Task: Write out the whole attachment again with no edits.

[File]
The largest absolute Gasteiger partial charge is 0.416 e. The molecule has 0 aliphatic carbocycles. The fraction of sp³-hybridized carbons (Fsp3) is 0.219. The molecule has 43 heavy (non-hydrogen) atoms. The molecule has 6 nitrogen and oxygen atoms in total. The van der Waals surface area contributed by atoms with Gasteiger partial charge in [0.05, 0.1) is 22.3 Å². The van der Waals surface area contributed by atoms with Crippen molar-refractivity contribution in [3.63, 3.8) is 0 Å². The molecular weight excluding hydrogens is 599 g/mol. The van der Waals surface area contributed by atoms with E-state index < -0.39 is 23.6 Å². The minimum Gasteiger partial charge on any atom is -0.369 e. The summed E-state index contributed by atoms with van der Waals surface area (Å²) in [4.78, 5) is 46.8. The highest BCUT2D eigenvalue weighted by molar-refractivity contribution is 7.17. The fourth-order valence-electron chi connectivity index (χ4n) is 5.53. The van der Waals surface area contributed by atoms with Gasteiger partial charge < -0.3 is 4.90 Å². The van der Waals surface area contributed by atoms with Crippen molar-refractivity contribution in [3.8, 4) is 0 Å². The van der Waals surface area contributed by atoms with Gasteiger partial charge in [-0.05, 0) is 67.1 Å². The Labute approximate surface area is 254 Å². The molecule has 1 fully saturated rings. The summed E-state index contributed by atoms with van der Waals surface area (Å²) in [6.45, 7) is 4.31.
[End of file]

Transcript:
The largest absolute Gasteiger partial charge is 0.416 e. The molecule has 0 aliphatic carbocycles. The fraction of sp³-hybridized carbons (Fsp3) is 0.219. The molecule has 43 heavy (non-hydrogen) atoms. The molecule has 6 nitrogen and oxygen atoms in total. The van der Waals surface area contributed by atoms with Gasteiger partial charge in [0.05, 0.1) is 22.3 Å². The van der Waals surface area contributed by atoms with Crippen molar-refractivity contribution in [3.63, 3.8) is 0 Å². The molecular weight excluding hydrogens is 599 g/mol. The van der Waals surface area contributed by atoms with E-state index < -0.39 is 23.6 Å². The minimum Gasteiger partial charge on any atom is -0.369 e. The summed E-state index contributed by atoms with van der Waals surface area (Å²) in [4.78, 5) is 46.8. The highest BCUT2D eigenvalue weighted by molar-refractivity contribution is 7.17. The fourth-order valence-electron chi connectivity index (χ4n) is 5.53. The van der Waals surface area contributed by atoms with Gasteiger partial charge < -0.3 is 4.90 Å². The van der Waals surface area contributed by atoms with Crippen molar-refractivity contribution in [3.8, 4) is 0 Å². The van der Waals surface area contributed by atoms with Gasteiger partial charge in [-0.05, 0) is 67.1 Å². The Labute approximate surface area is 254 Å². The molecule has 1 fully saturated rings. The summed E-state index contributed by atoms with van der Waals surface area (Å²) in [6.45, 7) is 4.31.